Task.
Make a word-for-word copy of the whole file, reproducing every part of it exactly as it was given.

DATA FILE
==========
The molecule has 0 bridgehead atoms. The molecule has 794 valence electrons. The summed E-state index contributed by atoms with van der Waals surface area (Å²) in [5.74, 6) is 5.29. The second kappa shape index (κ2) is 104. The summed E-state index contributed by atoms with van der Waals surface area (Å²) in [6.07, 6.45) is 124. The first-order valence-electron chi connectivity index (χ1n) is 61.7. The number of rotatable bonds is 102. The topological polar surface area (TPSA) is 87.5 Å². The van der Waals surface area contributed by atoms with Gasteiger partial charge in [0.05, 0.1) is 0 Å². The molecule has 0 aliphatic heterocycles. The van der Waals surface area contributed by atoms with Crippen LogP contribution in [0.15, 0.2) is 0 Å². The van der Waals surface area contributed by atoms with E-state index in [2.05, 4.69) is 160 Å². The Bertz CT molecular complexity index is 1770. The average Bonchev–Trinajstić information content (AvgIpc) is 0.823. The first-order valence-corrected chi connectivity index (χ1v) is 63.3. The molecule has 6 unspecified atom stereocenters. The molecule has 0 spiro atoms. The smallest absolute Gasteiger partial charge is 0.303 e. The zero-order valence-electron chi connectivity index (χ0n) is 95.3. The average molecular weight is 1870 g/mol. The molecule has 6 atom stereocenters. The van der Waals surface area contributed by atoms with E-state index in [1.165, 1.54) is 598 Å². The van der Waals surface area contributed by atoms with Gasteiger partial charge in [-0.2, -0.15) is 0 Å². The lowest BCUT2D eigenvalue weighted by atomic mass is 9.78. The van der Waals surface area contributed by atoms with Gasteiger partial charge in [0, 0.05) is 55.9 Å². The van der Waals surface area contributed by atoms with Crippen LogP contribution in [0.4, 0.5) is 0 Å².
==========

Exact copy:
The molecule has 0 bridgehead atoms. The molecule has 794 valence electrons. The summed E-state index contributed by atoms with van der Waals surface area (Å²) in [5.74, 6) is 5.29. The second kappa shape index (κ2) is 104. The summed E-state index contributed by atoms with van der Waals surface area (Å²) in [6.07, 6.45) is 124. The first-order valence-electron chi connectivity index (χ1n) is 61.7. The number of rotatable bonds is 102. The topological polar surface area (TPSA) is 87.5 Å². The van der Waals surface area contributed by atoms with Gasteiger partial charge in [0.05, 0.1) is 0 Å². The molecule has 0 aliphatic heterocycles. The van der Waals surface area contributed by atoms with Crippen LogP contribution in [0.15, 0.2) is 0 Å². The van der Waals surface area contributed by atoms with E-state index in [2.05, 4.69) is 160 Å². The Bertz CT molecular complexity index is 1770. The average Bonchev–Trinajstić information content (AvgIpc) is 0.823. The first-order valence-corrected chi connectivity index (χ1v) is 63.3. The molecule has 6 unspecified atom stereocenters. The molecule has 0 spiro atoms. The smallest absolute Gasteiger partial charge is 0.303 e. The zero-order valence-electron chi connectivity index (χ0n) is 95.3. The average molecular weight is 1870 g/mol. The molecule has 6 atom stereocenters. The van der Waals surface area contributed by atoms with E-state index in [1.165, 1.54) is 598 Å². The van der Waals surface area contributed by atoms with Gasteiger partial charge in [-0.2, -0.15) is 0 Å². The lowest BCUT2D eigenvalue weighted by atomic mass is 9.78. The van der Waals surface area contributed by atoms with Gasteiger partial charge in [0, 0.05) is 55.9 Å². The van der Waals surface area contributed by atoms with Crippen LogP contribution in [0.4, 0.5) is 0 Å².